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Wednesday, November 20, 2013

Cruising the Web

Jason Riley of the WSJ reports on the closing of a NYC charter school because it found it couldn't exist under the teacher union rules it had chosen to operate under. Here is an example of how union rules differ from non-union rules.
To understand how union work rules can impact the quality of a school, consider this passage from Steven Brill's "Class Warfare," in which he compares the teachers' contracts at Harlem Success Academy, a high-performing charter school in New York City, and a traditional public school that share the same building space and teach kids from the same socio-economic background.

"The Harlem Success teachers' contract drives home the idea that the school is about the children, not the grown-ups. It is one page, allows them to be fired at will, and defines their responsibilities no more specifically than that they must help the school achieve its mission. Harlem Success teachers are paid about 5 to 10 percent more than union teachers on the other side of the building who have their levels of experience.

"The union contract in place on the public school side of the building is 167 pages. Most of it is about job protection and what teachers can and cannot be asked to do during the 6 hours and 57.5 minutes (8:30 to about 3:25, with 50 minutes off for lunch) of their 179-day work year."

In the 2010, 29 percent of the students at the traditional public school were reading and writing at grade level, and 34 percent were performing at grade level in math. At the charter school, the corresponding numbers were 86 percent and 94 percent.
How surprising is it that students perform better in schools where teachers will spend extra time working with them than in schools where teachers have one eye on the clock so they are sure not to spend one extra minute helping students?

I've talked to teachers who have worked at union schools in other states and they tell stories about how the union rep would come by and tell them not to tutor students after school because that would extend past the negotiated end of the day for teachers. They would describe how those unionized teachers would time their arrival not to get to school a minute before that 8:30 start of the day. I can't imagine teaching that way, but then I regularly spend somewhere close to 3 hours a day in the school building outside the hours of the school day and then spend many hours in the evening and on the weekends. But then I teach at a charter school where many of my colleagues are putting in the same sort of hours all the time. And we enjoy our jobs.

On related news, it is very heartening to learn that Eric Holder has thrown in part of the towel on his totally political fight against the Louisiana school voucher program. Despite evidence to the contrary, Holder was claiming that the program exacerbated efforts at desegregation. And the Justice Department wasn't interested in allowing parents' voices to be heard even if those parents were minorities, the supposed subject of the suit.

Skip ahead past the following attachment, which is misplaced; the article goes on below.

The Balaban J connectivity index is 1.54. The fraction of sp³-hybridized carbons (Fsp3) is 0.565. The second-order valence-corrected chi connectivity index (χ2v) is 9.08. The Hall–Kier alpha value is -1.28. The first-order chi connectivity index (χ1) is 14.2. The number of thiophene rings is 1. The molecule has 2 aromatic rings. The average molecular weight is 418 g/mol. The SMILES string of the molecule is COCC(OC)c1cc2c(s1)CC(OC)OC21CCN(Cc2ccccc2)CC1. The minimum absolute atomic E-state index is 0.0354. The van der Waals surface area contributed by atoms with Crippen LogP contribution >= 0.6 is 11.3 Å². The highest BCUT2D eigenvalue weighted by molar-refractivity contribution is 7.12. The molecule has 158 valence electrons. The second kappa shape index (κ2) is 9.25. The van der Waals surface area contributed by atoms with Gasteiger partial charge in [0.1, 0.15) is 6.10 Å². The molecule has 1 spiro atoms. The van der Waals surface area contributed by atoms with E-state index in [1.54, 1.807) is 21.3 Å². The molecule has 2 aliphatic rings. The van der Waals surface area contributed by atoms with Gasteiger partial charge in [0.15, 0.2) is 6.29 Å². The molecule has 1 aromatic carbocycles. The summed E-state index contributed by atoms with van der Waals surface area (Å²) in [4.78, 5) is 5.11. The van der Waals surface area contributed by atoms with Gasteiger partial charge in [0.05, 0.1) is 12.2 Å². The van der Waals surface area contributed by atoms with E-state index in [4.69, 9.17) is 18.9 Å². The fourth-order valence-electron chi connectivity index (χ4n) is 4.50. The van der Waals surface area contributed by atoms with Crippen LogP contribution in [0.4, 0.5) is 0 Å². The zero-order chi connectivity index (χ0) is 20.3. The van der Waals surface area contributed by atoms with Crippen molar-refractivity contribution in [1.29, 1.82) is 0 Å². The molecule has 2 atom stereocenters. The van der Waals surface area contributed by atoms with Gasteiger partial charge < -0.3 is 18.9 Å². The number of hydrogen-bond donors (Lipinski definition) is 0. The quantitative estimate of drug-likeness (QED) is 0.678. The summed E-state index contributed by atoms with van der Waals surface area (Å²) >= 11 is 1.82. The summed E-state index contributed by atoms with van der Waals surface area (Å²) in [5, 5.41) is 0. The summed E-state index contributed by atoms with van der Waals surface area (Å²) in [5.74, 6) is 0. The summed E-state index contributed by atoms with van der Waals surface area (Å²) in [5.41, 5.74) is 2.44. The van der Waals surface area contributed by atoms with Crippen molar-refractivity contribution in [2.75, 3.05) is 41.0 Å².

As the Jindal administration began to mount a legal defense to the federal suit, a group of parents of students, mostly minorities, who had benefitted from the voucher program sought to intervene in the case. Justice filed a motion to oppose the parent group's request to have standing.
Holder still wants the Justice Dpeartment wants to be able to review the voucher program before recipients receive those vouchers. Bobby Jindal is not having any of that as he continues to fight for those poor, mostly minority children against Holder's politicized Justice Department.
“The centerpiece of the Department of Justice's 'process' is a requirement that the state may not tell parents, for 45 days, that their child has been awarded a scholarship while the department decides whether to object to the scholarship award. The obvious purpose of this gag order would be to prevent parents from learning that the Department of Justice might try to take their child’s scholarship away if it decides that the child is the wrong race," said Jindal. “The updated Department of Justice request reeks of federal government intrusion that would put a tremendous burden on the state, along with parents and teachers who want to participate in school choice."
Read the stories of those families who are benefiting from Louisiana's voucher program in an excellent profile by the Free Beacon.
Coretta Pittman goes well beyond the 40 hours of service required of parents whose children attend the Good Shepherd School in New Orleans. Last year she did 100.

She borrows her mother’s car to take her son Elias, a second grader, to Good Shepherd each morning rather than sending him to a public school across the street. She chooses to work part-time so she can volunteer.